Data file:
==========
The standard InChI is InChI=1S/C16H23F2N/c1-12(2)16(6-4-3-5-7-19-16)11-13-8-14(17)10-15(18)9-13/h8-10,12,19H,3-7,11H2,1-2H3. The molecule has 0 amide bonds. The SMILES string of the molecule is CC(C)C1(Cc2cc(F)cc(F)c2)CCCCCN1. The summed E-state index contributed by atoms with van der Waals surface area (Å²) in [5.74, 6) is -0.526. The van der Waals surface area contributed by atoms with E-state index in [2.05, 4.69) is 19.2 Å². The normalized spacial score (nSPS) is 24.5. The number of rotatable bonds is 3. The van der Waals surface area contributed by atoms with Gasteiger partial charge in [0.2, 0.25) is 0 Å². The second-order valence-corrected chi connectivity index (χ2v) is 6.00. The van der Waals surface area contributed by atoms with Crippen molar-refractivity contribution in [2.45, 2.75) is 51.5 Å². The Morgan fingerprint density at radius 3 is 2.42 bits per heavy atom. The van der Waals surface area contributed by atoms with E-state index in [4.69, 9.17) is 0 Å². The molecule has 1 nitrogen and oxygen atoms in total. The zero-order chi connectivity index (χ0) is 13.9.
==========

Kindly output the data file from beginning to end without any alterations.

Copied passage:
The standard InChI is InChI=1S/C16H23F2N/c1-12(2)16(6-4-3-5-7-19-16)11-13-8-14(17)10-15(18)9-13/h8-10,12,19H,3-7,11H2,1-2H3. The molecule has 0 amide bonds. The SMILES string of the molecule is CC(C)C1(Cc2cc(F)cc(F)c2)CCCCCN1. The summed E-state index contributed by atoms with van der Waals surface area (Å²) in [5.74, 6) is -0.526. The van der Waals surface area contributed by atoms with E-state index in [2.05, 4.69) is 19.2 Å². The normalized spacial score (nSPS) is 24.5. The number of rotatable bonds is 3. The van der Waals surface area contributed by atoms with Gasteiger partial charge in [0.2, 0.25) is 0 Å². The second-order valence-corrected chi connectivity index (χ2v) is 6.00. The van der Waals surface area contributed by atoms with Crippen molar-refractivity contribution in [2.45, 2.75) is 51.5 Å². The Morgan fingerprint density at radius 3 is 2.42 bits per heavy atom. The van der Waals surface area contributed by atoms with E-state index in [4.69, 9.17) is 0 Å². The molecule has 1 nitrogen and oxygen atoms in total. The zero-order chi connectivity index (χ0) is 13.9.